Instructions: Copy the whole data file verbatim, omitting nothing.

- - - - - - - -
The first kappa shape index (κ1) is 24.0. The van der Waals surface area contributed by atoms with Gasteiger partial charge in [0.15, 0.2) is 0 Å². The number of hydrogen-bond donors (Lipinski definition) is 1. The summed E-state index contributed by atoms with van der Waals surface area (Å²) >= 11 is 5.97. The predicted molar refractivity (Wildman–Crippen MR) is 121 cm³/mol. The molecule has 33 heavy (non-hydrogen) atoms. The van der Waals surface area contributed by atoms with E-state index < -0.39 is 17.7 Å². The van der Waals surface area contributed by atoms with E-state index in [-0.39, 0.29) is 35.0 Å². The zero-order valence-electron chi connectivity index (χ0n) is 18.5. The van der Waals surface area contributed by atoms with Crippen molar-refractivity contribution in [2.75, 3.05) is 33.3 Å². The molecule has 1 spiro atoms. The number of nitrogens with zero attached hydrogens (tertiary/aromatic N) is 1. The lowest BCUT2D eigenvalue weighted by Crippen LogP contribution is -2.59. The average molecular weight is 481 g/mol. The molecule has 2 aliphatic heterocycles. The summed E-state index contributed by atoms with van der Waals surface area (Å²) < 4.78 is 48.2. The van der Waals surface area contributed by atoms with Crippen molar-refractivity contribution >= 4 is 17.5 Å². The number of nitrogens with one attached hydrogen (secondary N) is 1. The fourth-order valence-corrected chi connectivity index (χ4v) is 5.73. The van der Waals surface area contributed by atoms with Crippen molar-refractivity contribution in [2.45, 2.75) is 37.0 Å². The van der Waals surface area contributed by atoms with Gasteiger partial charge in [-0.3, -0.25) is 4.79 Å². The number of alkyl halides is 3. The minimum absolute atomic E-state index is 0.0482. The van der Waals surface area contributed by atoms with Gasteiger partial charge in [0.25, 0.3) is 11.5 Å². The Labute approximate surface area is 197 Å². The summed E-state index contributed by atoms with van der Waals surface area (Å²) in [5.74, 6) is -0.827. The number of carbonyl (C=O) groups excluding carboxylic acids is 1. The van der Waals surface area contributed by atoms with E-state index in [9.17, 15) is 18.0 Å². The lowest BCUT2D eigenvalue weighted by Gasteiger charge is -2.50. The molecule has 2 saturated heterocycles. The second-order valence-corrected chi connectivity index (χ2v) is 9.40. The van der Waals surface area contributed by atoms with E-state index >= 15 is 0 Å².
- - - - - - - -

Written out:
The first kappa shape index (κ1) is 24.0. The van der Waals surface area contributed by atoms with Gasteiger partial charge in [0.15, 0.2) is 0 Å². The number of hydrogen-bond donors (Lipinski definition) is 1. The summed E-state index contributed by atoms with van der Waals surface area (Å²) >= 11 is 5.97. The predicted molar refractivity (Wildman–Crippen MR) is 121 cm³/mol. The molecule has 33 heavy (non-hydrogen) atoms. The van der Waals surface area contributed by atoms with E-state index < -0.39 is 17.7 Å². The van der Waals surface area contributed by atoms with E-state index in [-0.39, 0.29) is 35.0 Å². The zero-order valence-electron chi connectivity index (χ0n) is 18.5. The van der Waals surface area contributed by atoms with Crippen molar-refractivity contribution in [2.75, 3.05) is 33.3 Å². The molecule has 1 spiro atoms. The number of nitrogens with zero attached hydrogens (tertiary/aromatic N) is 1. The lowest BCUT2D eigenvalue weighted by Crippen LogP contribution is -2.59. The average molecular weight is 481 g/mol. The molecule has 2 aliphatic heterocycles. The summed E-state index contributed by atoms with van der Waals surface area (Å²) < 4.78 is 48.2. The van der Waals surface area contributed by atoms with Crippen molar-refractivity contribution >= 4 is 17.5 Å². The number of nitrogens with one attached hydrogen (secondary N) is 1. The fourth-order valence-corrected chi connectivity index (χ4v) is 5.73. The van der Waals surface area contributed by atoms with Crippen molar-refractivity contribution in [2.45, 2.75) is 37.0 Å². The van der Waals surface area contributed by atoms with Gasteiger partial charge in [-0.3, -0.25) is 4.79 Å². The number of alkyl halides is 3. The minimum absolute atomic E-state index is 0.0482. The van der Waals surface area contributed by atoms with Gasteiger partial charge in [0.25, 0.3) is 11.5 Å². The Labute approximate surface area is 197 Å². The summed E-state index contributed by atoms with van der Waals surface area (Å²) in [5.74, 6) is -0.827. The number of carbonyl (C=O) groups excluding carboxylic acids is 1. The van der Waals surface area contributed by atoms with E-state index in [9.17, 15) is 18.0 Å². The lowest BCUT2D eigenvalue weighted by Gasteiger charge is -2.50. The molecule has 2 saturated heterocycles. The second-order valence-corrected chi connectivity index (χ2v) is 9.40. The van der Waals surface area contributed by atoms with E-state index >= 15 is 0 Å².